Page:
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Rocky Road to Dublin (from Wilson Douglas)

Genre: Old Time  Style: Clawhammer and Old-Time  Key: G  Tuning: Standard Open G (gDGBD)  Difficulty: Intermediate
Posted by ChuckJo, updated: 8/24/2013
Download: TABLEDIT | MP3: [Play] [Download] | TABLEDIT | MP3: [Play] [Download] | TABLEDIT | MP3: [Play] [Download] | PDF | MP3: [Play] [Download] | PDF | MP3: [Play] [Download] | PDF | MP3: [Play] [Download] - Download from

Notes: This version of Rocky Road to Dublin comes from Fiddler Wilson Douglas of Clay County West Virginia. Wilson was born in 1922 on a farm in rural Clay County in an area known as Rush Fork. Sometime in the early 1980’s, Kate Brett and I decided to visit some older players in West Virginia. We were looking for Wilson, and happened to stumble upon David Morris, who arranged a meeting. I did not know Wilson well, but he had a fierce feeling and a deep passion for old-time music that was moving and inspiring. Wilson Died at age 76 in 1999. Wilson recorded “Rocky Road to Dublin” on “The Right Hand Fork of Rush’s Creek”, Rounder Records 0047, recorded and produced by Guthrie T. Meade and Mark Wilson, 1975 , re-released on CD in 2005. Wilson plays this tune in the key of G on the recording. When I worked it out on the fiddle, it seemed to fit best with the fiddle tuned “GDgd”. The album notes say this: ‘The title has been used for at least one jig and a polka, presumably referring to the Irish city. Wilson says, “that tune was composed about Dublin, Virginia. That was the only trail at that time through Virginia and they named the town Dublin”’. Wilson’s recording actually starts on what I would call a fragment of the “B” part, and then goes to the “C” part, before going to the “A” part. (The tune ends on the “C” part). I have recorded the tune with the “A” part first, the “B” part second, and the “C” part third. The “A” and “C” parts repeat, but the “B” part is only played once. Towards the end of the recording, Wilson plays a variation on the “A” part. The first time I play through the tune, I play it straight, but the second time through, I play the “A” variation. For variety, I created some up-the-neck variations for the third time through before returning to the theme the last time around. Note that an “R” in the tab indicates a roll (Galax Lick), and “()” in the tab means the note is to be played quietly or may be skipped entirely, at the discretion of the banjoist. Allen Sisson recorded an entirely different melody titled “Rocky Road to Dublin”. Another version comes from Clyde Davenport.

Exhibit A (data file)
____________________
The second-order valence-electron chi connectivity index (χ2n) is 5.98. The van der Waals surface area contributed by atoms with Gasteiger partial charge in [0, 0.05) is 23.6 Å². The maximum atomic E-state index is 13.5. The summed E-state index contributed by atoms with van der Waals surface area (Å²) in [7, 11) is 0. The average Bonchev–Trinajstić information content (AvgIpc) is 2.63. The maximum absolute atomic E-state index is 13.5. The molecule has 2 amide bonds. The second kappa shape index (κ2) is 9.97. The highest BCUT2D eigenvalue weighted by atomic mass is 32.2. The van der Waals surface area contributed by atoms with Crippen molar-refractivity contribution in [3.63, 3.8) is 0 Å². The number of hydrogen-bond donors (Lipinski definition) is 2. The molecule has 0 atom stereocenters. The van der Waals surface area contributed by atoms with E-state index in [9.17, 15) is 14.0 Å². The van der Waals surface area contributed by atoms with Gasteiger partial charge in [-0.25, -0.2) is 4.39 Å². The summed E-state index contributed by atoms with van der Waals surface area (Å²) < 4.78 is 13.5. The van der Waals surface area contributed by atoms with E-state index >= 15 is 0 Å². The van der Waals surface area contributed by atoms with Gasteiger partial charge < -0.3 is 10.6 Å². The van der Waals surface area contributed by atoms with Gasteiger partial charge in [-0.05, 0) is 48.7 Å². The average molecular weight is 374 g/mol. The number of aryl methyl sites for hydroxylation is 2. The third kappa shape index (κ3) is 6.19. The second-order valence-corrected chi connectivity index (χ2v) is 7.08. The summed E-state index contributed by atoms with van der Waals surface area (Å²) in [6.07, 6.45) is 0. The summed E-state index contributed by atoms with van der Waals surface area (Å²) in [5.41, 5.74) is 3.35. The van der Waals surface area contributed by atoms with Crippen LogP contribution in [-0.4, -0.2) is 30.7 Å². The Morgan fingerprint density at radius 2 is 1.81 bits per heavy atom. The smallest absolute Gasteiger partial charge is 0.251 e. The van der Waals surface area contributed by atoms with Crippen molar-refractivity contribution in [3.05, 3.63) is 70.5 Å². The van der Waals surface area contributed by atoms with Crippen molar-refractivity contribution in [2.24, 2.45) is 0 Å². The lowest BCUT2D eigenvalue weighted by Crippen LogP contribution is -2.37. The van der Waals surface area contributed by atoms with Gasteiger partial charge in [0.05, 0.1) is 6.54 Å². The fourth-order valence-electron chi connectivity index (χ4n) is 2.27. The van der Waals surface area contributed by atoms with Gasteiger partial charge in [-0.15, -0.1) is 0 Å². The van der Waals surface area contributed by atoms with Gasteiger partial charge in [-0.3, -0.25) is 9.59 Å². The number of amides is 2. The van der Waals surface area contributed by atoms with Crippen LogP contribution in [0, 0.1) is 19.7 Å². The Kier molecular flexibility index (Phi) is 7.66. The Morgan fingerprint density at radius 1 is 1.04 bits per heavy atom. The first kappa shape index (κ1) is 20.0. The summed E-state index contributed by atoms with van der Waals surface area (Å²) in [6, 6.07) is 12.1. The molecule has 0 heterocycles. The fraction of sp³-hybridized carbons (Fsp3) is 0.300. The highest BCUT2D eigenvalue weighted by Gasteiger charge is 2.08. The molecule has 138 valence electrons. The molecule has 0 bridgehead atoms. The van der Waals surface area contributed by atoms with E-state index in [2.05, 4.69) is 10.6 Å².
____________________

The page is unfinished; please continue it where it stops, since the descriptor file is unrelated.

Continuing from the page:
1 comment

TN Redleg Says:
Thursday, August 30, 2018 @8:56:33 PM
How can I get a TAB Sheet music for Rocky Road to Dublin??

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